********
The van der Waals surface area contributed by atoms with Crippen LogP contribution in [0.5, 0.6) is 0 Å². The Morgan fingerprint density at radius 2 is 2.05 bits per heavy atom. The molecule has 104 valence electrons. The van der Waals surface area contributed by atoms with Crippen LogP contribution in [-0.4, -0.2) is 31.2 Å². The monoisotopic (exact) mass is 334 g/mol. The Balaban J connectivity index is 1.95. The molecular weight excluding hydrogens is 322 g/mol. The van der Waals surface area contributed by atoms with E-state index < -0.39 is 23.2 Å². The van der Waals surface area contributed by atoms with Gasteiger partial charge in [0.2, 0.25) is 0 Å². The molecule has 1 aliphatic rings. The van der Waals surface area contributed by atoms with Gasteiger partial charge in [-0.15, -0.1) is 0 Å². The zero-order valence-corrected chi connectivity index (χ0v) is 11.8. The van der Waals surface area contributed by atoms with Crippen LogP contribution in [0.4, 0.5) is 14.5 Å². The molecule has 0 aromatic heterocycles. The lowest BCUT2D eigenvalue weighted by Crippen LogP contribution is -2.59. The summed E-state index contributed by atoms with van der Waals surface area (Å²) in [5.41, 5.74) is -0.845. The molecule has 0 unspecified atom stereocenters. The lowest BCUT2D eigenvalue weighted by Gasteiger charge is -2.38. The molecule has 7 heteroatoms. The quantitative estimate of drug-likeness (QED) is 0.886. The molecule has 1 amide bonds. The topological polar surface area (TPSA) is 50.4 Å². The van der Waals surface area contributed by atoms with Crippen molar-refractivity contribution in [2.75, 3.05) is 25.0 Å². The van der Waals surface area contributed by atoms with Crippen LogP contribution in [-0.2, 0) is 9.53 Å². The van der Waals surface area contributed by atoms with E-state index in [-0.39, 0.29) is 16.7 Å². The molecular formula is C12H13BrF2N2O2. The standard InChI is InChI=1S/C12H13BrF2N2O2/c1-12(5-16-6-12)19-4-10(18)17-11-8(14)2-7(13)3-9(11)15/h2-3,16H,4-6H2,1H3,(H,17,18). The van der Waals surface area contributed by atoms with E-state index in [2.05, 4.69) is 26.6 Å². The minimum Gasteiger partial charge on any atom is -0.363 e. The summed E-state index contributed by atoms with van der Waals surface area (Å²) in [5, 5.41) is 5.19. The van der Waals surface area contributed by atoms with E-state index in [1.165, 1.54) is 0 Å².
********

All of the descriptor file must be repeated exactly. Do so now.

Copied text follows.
The van der Waals surface area contributed by atoms with Crippen LogP contribution in [0.5, 0.6) is 0 Å². The Morgan fingerprint density at radius 2 is 2.05 bits per heavy atom. The molecule has 104 valence electrons. The van der Waals surface area contributed by atoms with Crippen LogP contribution in [-0.4, -0.2) is 31.2 Å². The monoisotopic (exact) mass is 334 g/mol. The Balaban J connectivity index is 1.95. The molecular weight excluding hydrogens is 322 g/mol. The van der Waals surface area contributed by atoms with E-state index < -0.39 is 23.2 Å². The van der Waals surface area contributed by atoms with Gasteiger partial charge in [0.2, 0.25) is 0 Å². The molecule has 1 aliphatic rings. The van der Waals surface area contributed by atoms with Gasteiger partial charge in [-0.15, -0.1) is 0 Å². The zero-order valence-corrected chi connectivity index (χ0v) is 11.8. The van der Waals surface area contributed by atoms with Crippen LogP contribution in [0.4, 0.5) is 14.5 Å². The molecule has 0 aromatic heterocycles. The lowest BCUT2D eigenvalue weighted by Crippen LogP contribution is -2.59. The summed E-state index contributed by atoms with van der Waals surface area (Å²) in [5.41, 5.74) is -0.845. The molecule has 0 unspecified atom stereocenters. The lowest BCUT2D eigenvalue weighted by Gasteiger charge is -2.38. The molecule has 7 heteroatoms. The quantitative estimate of drug-likeness (QED) is 0.886. The molecule has 1 amide bonds. The topological polar surface area (TPSA) is 50.4 Å². The van der Waals surface area contributed by atoms with Crippen molar-refractivity contribution in [2.75, 3.05) is 25.0 Å². The van der Waals surface area contributed by atoms with Crippen LogP contribution in [-0.2, 0) is 9.53 Å². The van der Waals surface area contributed by atoms with E-state index in [-0.39, 0.29) is 16.7 Å². The molecular formula is C12H13BrF2N2O2. The standard InChI is InChI=1S/C12H13BrF2N2O2/c1-12(5-16-6-12)19-4-10(18)17-11-8(14)2-7(13)3-9(11)15/h2-3,16H,4-6H2,1H3,(H,17,18). The van der Waals surface area contributed by atoms with E-state index in [2.05, 4.69) is 26.6 Å². The minimum Gasteiger partial charge on any atom is -0.363 e. The summed E-state index contributed by atoms with van der Waals surface area (Å²) in [5, 5.41) is 5.19. The van der Waals surface area contributed by atoms with E-state index in [1.165, 1.54) is 0 Å².